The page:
The role of sefiras ha'omer as a connection between Pesach and Shavuos may also be halachically significant in explaining the status of sefirah bizman ha'zeh. Many rishonim assume that in the absence of the Beis HaMikdash, sefiras ha'omer is mandated only mid'rabanan (see Tosafos Menachos 66a s.v. "Zecher," Rosh and Ran at end of maseches Pesachim). Their rationale may be based on the Torah's apparent linkage of the korban omer to the counting of the omer within the same pasuk (Vayikra 23:15): "And you shall count for yourselves, from the morrow after the Sabbath, from the day you bring the waved omer offering, seven complete weeks…" This juxtaposition suggests a relationship between the korban and the counting, implying that if the korban omer can no longer be offered, counting the omer must also be inapplicable Mid'oraisa. The Rambam, however, maintains that sefiras ha'omer always remains a Biblical obligation, unequivocally stating that the mitzvah applies "to every man of Israel, in every place and every time" (Hilchos. Temidin U'Musafin 7:22-24). The Aruch HaShulchan (489:3) explains that the Rambam's opinion is rooted in his understanding of the hashkafic relationship between Pesach and Shavuos. Even if the korban omer is no longer brought in our times, sefiras ha'omer must still be performed Mid'oraisa in order to symbolize our ardent anticipation of kabbalas ha'Torah - a sentiment which is as relevant after the churban as it was before. The Aruch HaShulchan adds that the korban omer itself further reflects this relationship. Brought from barley, the fodder of animals, the korban omer symbolizes man's animal-like status when he is without Torah. Only upon receiving the Torah on Shavuos may the wheat flour shtei ha'lechem be brought, thereby symbolizing man's elevated status above the animal world.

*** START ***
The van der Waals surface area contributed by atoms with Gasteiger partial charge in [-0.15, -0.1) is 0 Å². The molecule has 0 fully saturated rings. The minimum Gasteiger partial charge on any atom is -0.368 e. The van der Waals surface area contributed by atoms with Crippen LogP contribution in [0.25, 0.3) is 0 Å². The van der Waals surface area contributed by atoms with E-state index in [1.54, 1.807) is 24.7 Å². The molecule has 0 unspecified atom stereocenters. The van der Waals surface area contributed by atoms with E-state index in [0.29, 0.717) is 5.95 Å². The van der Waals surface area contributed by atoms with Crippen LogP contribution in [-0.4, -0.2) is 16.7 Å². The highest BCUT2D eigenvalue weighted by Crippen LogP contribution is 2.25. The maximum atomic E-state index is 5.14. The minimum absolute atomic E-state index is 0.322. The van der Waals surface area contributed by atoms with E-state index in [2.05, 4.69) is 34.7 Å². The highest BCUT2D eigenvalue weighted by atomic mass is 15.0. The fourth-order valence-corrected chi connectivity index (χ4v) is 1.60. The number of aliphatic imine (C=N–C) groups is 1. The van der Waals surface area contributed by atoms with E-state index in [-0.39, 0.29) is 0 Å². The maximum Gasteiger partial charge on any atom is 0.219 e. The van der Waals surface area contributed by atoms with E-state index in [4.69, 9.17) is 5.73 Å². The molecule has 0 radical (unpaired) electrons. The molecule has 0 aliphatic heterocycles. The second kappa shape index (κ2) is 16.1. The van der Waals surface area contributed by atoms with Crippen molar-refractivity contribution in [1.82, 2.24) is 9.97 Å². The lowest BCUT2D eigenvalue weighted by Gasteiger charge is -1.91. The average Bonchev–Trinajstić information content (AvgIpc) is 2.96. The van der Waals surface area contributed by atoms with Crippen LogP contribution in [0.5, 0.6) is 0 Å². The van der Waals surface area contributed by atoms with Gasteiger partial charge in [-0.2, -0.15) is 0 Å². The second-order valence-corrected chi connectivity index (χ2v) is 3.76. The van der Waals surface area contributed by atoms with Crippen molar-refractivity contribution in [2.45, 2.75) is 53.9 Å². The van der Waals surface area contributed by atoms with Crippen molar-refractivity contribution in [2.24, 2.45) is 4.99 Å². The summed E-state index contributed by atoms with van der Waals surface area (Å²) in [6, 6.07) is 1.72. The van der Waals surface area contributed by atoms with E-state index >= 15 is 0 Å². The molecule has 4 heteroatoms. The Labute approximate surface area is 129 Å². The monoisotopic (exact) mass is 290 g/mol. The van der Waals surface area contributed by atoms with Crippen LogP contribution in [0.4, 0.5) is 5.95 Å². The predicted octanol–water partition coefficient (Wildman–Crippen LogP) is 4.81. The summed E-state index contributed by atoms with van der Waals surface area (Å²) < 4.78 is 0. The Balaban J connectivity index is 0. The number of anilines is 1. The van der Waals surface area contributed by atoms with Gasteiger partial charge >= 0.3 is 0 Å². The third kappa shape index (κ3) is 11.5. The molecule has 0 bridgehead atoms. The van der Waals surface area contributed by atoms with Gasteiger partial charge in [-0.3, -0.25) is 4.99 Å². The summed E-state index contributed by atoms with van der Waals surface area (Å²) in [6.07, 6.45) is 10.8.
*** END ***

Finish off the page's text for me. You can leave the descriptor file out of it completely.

The hashkafic significance of sefiras ha'omer may also account for the lack of a birchas shehechiyanu on the mitzvah of sefirah. The Ba'al HaMaor (Pesachim 28a in Rif) attributes the absence of shehechiyanu to the fact that shehechiyanu is recited only on mitzvos which produce some type of benefit or joy. Sefiras ha'omer, however, is a source of distress, calling to mind doleful memories of the destruction of the holy Mikdash. The Meiri (Pesachim 7b) adopts a different approach, explaining that the birchas shehechiyanu recited on the first night of Pesach actually covers the mitzvah of sefiras ha'omer. Rabbeinu Yerucham (Nesiv 4, Chelek 5), however, suggests almost the opposite possibility: the birchas shehechiyanu of Shavuos retroactively covers the mitzvah of sefiras ha'omer. Perhaps Rabbeinu Yerucham's explanation may relate to the aforementioned relationship between Pesach and Shavuos. While most mitzvos require a birchas shehechiyanu prior to the performance of the mitzvah, sefiras ha'omer is quite different. Since the purpose of sefiras ha'omer is to bring Bnei Yisroel from the incomplete redemption of Pesach to the kabbalas ha'Torah of Shavuos, sefirah does not constitute an end unto itself. Rather, it is a means towards the desired end of Shavuos. Thus the birchas shehechiyanu of Shavuos, which marks the culmination and goal of the mitzvah of sefirah, may retroactively apply to the sefirah as well, despite the general preference for reciting a shehechiyanu before the performance of a mitzvah.
One other explanation for the lack of a birchas shehechiyanu on the mitzvah of sefirah is suggested by the Levush. Like the aforementioned rishonim, the Levush (Hilchos Pesach 489) emphasizes sefirah's role as a connector between Pesach and Shavuos. The Levush explains that sefirah is counted "like a man expecting and waiting for a particular day upon which he will receive a great gift or other item which will bring joy to his heart." In expressing one's unbridled anticipation for kabbalas ha'Torah, one demonstrates that receiving the Torah is of greater value than the physical redemption from Egypt. Hence, argues the Levush, if the entire purpose of sefirah is to direct one's gaze away from the present towards the anticipated ends of kabbalas ha'Torah, how could one possibly make a blessing on the present zman? Because Bnei Yisroel hope to pass through the period of sefirah as rapidly as possible in order to reach the period of Shavuos, no birchas shehechiyanu is recited.
The physical freedom from Mitzrayim is thus incomplete without the spiritual freedom engendered by kabbalas ha'Torah. While physical redemption bears the simulacrum of freedom, true redemption can only be attained through Talmud Torah and yiras Shamayim. Ye'hi ratzon that we should merit to continue to learn and exert ourselves constantly in talmud Torah, so that we will greet Mashiach tzidkeinu bimheira b'yameinu.